One no-no when bathing in the hot pools is to never dip your head. Stay in the pools for increments of 10 minutes only to prevent heatstroke. There was this Indian family with 2 kids about 9-12 years old. The kids were very rowdy, as can be expected. The boy decided to dip his head like he was swimming in a cool pool. He was submerged for about a minute or two. The mother was very oblivious. It was an old man who caught the boy and told him to rinse his face immediately with cold water so he won't irritate his eyes. The sulfur content of the water is not to be swallowed and should not get in contact with the eyes. We felt so sorry for the boy and blamed the mom for it, silently though.

Millennium Hot Spring. Public bath.

Thermal Valley, the source of the hot springs. Can you feel the hot steam and smell the sulfur?
Public Library

Along the way to the hot springs, you will pass by the Public Library, the Beitou Hot Spring Museum and a running water from the spring where you can just impulsively dive in and wash yourself. No need to pay for a resort. There is also the Plum Garden where the famous calligrapher and political leader Yu Yu-ren spent his summers. We did not explore the other sites except for the Plum Garden which is right beside Millennium Hot Spring.

An amphitheater right outside Beitou Hot Spring Museum

Need to wash off the dust, do it here. Test the waters if it is to your liking.

Go Take a Hike. Move Those Muscles.

There are a lot of hiking trails in Taipei that is just an MRT away. Yangmingshan Natural Park has a lot of biking and hiking trails. In fact, the way going to Datun Falls was actually a short hike. Good enough for cardio. Another one is the Elephant Mountain Trail also known as Nangang District Hiking Trail. The hike is about 15-20 minutes to the top where you have a stunning view of Taipei 101. The trail includes a lot of stairs. It starts at a temple and it goes a long way to a monastery on top of the mountain.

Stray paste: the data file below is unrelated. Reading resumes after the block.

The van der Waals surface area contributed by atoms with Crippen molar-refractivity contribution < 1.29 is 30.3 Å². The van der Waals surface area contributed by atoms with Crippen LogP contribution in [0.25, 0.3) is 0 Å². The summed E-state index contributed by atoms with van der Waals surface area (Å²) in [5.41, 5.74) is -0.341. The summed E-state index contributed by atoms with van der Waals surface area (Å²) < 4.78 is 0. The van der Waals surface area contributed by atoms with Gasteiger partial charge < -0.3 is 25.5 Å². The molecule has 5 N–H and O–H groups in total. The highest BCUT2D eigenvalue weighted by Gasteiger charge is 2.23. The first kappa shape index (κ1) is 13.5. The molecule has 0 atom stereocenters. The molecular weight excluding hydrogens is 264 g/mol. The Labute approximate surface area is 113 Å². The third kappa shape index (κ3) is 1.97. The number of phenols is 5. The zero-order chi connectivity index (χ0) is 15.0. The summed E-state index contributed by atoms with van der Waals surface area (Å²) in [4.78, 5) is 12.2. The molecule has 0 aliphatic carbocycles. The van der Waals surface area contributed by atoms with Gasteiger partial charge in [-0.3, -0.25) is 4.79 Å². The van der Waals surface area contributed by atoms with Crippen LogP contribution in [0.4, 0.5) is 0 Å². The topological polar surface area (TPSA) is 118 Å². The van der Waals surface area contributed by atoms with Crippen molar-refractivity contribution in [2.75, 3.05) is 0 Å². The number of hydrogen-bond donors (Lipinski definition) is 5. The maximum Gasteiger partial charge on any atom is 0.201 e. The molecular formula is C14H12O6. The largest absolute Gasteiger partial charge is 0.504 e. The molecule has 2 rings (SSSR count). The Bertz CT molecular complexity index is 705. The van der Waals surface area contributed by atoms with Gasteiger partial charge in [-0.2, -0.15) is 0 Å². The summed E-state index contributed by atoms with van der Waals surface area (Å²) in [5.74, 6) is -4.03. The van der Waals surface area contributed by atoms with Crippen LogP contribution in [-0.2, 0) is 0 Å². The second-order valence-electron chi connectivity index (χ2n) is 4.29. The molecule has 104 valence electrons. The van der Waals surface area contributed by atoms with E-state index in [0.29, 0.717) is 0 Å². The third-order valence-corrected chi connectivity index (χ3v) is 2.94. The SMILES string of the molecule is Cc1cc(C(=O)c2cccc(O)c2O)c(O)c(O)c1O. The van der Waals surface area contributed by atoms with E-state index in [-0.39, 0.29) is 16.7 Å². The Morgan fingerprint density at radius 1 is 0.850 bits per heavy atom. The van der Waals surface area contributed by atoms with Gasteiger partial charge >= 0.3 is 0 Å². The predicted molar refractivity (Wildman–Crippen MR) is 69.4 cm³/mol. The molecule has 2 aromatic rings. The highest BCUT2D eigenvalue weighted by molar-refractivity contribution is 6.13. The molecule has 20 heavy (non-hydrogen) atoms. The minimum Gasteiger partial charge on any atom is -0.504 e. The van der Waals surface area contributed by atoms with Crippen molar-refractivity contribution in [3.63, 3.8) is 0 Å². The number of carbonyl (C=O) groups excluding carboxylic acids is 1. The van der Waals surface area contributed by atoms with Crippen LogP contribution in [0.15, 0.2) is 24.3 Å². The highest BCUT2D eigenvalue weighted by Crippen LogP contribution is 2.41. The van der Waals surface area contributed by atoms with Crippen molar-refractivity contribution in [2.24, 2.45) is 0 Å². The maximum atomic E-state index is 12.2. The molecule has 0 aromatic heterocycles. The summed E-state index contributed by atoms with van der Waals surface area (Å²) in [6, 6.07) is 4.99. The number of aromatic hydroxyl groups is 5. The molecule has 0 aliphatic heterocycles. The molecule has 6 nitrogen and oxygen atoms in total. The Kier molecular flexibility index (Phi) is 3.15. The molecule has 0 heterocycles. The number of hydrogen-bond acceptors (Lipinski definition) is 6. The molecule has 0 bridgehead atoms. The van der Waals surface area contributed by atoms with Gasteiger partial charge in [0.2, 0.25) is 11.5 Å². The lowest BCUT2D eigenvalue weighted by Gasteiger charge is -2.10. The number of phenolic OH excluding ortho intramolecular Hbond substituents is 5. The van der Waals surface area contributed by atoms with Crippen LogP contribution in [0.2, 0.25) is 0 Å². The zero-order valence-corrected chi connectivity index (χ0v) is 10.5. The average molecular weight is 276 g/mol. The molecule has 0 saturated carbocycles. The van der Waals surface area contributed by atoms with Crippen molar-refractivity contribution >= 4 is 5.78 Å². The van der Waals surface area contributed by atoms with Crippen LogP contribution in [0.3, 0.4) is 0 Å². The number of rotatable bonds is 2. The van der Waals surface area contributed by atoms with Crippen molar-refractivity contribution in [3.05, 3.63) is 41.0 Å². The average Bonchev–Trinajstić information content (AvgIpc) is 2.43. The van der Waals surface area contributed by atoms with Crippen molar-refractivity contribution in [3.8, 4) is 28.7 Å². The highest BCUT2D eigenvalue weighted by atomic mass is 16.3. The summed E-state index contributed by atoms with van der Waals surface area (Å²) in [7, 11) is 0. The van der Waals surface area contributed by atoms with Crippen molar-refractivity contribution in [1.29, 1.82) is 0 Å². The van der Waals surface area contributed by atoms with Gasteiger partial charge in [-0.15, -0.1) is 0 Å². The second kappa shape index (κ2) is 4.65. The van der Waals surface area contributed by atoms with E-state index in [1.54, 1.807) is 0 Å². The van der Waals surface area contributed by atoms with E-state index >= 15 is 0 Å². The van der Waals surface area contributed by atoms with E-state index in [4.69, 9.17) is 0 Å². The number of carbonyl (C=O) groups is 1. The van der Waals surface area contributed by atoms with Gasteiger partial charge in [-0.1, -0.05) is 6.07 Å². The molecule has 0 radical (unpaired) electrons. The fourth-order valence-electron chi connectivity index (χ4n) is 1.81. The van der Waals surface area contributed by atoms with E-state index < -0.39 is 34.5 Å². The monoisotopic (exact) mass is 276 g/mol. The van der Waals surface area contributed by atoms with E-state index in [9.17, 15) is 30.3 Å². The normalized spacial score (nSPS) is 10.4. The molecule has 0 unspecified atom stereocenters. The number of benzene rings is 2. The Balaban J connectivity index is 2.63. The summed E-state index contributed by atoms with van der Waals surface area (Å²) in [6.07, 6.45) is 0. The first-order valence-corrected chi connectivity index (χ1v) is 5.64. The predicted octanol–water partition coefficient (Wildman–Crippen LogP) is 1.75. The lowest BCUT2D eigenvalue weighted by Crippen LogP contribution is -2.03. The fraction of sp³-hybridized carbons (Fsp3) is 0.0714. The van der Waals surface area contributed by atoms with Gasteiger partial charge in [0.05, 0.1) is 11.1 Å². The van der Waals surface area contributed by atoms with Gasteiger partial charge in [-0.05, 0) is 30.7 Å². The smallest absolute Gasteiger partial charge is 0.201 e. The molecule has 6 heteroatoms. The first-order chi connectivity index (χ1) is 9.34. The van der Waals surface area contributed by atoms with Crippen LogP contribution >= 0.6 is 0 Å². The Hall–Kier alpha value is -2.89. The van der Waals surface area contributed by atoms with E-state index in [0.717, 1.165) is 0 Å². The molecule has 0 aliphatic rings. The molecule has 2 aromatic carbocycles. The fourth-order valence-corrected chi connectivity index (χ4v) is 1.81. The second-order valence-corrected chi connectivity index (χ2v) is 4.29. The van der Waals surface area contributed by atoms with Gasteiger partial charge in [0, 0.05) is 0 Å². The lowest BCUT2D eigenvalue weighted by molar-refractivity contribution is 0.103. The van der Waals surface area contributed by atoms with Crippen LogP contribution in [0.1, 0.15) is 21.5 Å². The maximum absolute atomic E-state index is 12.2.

Resting at a nearby park bench on the way to Elephant Mountain.

The starting steps of the Elephant Mountain trail. Farther up, the steps are wider.

A view of the Taipei 101 from the Elephant Mountain trail.

Visit Temples. It is good for the soul.

One of the famous temples in Taipei is the Longshan Temple which houses both Taoist and Buddhist icons. There was a prayer service when we visited the temple. We have to wait for it to finish in order to explore. There was no dress code implemented when entering the temple grounds. We bought bracelets made of bamboo beads for souvenirs at their gift shop which were supposed to be for good health. 

Manka Longshan Temple facade

Faithfuls wearing black togas praying at the temples.

Right across the temple is a pavement painted with the characters of the zodiac. 

Are you a Libra?

Fun Facts about Taiwan

  • Their water dispenser use paper cups. Literally, PAPER cups.
Paper drinking cups
  • They use electronic warning flag waiver for on-going road works. No need for additional manpower and cost-saving.
Watch out!

  • Need to know if the restrooms are full? Just look at this led indicator board to know which cubicles are being used. Cool!